African Ancestry Said to Be Associated with Higher Peanut Allergies

A study published in the October issue of Pediatrics, and headed by Rajesh Kumar, MD, MS, an Associate Professor of Pediatrics at Northwestern University Feinberg School of Medicine and a pediatric allergist at Children’s Memorial Hospital examined children’s genetic profiles to determine whether the presence of allergic antibodies to food were associated with genetic ancestry. The study concluded that African American children were more likely to be have allergic antibodies to food allergens, and that African ancestry was associated with the presence of allergic antibodies to peanut at levels typically associated with clinical peanut allergies.

“National studies show there are higher rates of allergic antibodies to food in African American individuals. We  found similar results but we also found that an individual’s genetic ancestry  (the proportion of one’s ancestors  which came from each continental group determined by genetic analysis)  increased the risk of a person having allergic antibodies to peanut above a level which is often associated with peanut allergy,” said Dr. Kumar.

On the other hand researchers did not see the same risk with self identified race which was associated with allergic antibodies to milk and egg. This may mean that there are different food allergy promoting factors associated with race compared to the factors associated with genetic ancestry. For example, dietary patterns of food introduction may differ by self identified race and affect egg and milk allergy, whereas other genetic factors or early life factors (such as vitamin D levels) which vary by genetic ancestry may be more important for peanut allergy.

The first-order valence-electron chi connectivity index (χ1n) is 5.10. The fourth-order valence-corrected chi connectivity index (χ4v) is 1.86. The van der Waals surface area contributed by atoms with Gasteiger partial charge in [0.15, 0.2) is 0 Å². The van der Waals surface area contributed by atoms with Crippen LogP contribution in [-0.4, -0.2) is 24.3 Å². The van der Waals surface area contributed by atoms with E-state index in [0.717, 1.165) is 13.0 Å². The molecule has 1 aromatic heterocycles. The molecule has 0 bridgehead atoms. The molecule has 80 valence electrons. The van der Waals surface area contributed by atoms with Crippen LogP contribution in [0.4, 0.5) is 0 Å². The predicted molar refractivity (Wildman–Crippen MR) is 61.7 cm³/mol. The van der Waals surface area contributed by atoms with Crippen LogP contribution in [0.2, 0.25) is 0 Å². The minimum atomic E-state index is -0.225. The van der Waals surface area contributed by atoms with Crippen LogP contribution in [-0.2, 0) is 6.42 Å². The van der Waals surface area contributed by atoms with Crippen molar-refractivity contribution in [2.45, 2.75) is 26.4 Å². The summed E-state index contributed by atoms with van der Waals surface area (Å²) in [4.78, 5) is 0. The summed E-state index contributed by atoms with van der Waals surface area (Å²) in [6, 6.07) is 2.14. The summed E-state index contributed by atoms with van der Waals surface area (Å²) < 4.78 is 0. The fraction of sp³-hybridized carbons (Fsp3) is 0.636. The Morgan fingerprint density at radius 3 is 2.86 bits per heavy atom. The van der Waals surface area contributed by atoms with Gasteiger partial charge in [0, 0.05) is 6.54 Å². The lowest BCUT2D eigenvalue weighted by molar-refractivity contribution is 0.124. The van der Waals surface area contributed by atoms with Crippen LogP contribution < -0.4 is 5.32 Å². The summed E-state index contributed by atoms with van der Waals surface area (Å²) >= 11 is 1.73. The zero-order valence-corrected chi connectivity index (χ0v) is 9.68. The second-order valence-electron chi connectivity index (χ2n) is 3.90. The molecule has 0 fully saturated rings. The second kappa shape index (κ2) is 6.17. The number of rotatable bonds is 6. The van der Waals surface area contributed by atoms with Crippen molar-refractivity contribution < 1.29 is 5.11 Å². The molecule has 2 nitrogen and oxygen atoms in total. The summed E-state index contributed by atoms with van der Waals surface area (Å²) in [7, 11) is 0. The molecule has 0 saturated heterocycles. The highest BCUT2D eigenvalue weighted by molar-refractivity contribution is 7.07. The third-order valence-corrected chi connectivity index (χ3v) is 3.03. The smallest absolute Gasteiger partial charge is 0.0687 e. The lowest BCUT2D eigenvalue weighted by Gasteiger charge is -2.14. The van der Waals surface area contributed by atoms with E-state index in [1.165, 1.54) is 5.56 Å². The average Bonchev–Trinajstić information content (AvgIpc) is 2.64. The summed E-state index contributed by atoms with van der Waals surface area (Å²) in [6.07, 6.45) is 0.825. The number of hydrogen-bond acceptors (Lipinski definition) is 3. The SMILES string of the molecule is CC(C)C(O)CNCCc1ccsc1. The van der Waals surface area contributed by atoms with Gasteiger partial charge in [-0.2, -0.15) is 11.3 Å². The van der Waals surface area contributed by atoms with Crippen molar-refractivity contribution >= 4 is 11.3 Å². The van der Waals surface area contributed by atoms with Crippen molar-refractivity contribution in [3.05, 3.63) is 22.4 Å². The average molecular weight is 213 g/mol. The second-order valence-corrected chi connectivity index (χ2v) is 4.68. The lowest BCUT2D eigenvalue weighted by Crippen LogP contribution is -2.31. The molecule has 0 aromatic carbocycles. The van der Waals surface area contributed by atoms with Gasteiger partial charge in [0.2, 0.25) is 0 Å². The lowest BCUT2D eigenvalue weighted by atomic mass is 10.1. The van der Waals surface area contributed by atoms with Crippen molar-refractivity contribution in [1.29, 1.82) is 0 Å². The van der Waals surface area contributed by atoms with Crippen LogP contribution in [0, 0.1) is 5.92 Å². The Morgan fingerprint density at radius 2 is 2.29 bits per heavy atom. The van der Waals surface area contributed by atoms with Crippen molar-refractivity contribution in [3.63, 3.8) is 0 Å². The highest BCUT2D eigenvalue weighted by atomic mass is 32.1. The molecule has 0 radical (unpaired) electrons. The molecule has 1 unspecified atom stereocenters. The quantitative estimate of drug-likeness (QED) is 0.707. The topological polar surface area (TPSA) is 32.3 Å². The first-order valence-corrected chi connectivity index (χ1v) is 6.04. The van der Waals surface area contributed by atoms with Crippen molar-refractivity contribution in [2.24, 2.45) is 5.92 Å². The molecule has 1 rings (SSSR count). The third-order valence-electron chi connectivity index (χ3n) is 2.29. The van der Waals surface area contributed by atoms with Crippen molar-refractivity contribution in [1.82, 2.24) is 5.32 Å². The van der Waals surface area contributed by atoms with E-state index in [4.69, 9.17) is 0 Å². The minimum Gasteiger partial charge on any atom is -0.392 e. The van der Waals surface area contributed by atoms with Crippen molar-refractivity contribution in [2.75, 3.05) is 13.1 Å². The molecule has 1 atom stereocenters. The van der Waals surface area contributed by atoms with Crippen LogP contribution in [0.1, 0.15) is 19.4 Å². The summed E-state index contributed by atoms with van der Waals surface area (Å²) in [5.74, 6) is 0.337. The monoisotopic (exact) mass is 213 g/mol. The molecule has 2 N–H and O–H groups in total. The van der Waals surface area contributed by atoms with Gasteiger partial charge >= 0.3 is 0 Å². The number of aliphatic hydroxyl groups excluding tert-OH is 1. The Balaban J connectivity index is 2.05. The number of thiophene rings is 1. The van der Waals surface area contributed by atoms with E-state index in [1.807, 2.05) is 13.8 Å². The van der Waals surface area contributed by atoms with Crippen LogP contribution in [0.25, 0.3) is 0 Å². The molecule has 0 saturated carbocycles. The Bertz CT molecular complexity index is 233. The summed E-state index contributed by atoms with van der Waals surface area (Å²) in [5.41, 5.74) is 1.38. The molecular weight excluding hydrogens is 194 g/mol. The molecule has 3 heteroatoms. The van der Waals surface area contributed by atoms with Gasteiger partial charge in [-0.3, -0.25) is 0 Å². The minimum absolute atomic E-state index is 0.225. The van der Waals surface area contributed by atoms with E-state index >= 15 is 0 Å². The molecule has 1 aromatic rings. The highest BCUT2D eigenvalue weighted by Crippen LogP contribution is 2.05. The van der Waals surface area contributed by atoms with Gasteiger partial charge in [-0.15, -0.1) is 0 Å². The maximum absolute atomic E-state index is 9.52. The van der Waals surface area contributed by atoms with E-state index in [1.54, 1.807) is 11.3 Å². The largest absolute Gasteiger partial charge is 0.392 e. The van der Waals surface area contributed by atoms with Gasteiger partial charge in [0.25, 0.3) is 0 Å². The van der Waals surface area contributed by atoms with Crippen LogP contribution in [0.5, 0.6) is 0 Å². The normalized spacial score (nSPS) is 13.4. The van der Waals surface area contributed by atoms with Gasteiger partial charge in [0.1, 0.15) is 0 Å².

More than 1100 children, mean age 2.7, from an urban, multi-ethnic birth cohort are part of this ongoing study.   “The study underlines the need for continued follow up especially in exploring environmental and genetic factors so we can answer ‘why’ there this association of peanut allergy with African ancestry,” said Dr. Kumar.  “Further rigorous research is needed to study the genetic and environmental factors which influence the rates of food allergy in U.S. urban populations.”

Ann & Robert H. Lurie Children’s Hospital of Chicago, formerly Children’s Memorial Hospital, is a 23-story, state-of-the-art hospital located in downtown Chicago on the campus of its academic partner, Northwestern University Feinberg School of Medicine. Lurie Children’s is ranked as one of the nation’s top children’s hospitals in the U.S.News & World Report 2013-14 Honor Roll rankings. Lurie Children’s provides pediatric care in a setting that offers the latest benefits and innovations in medical technology, research and family-friendly design. The hospital relies on philanthropic support to care for more than 149,000 children each year.

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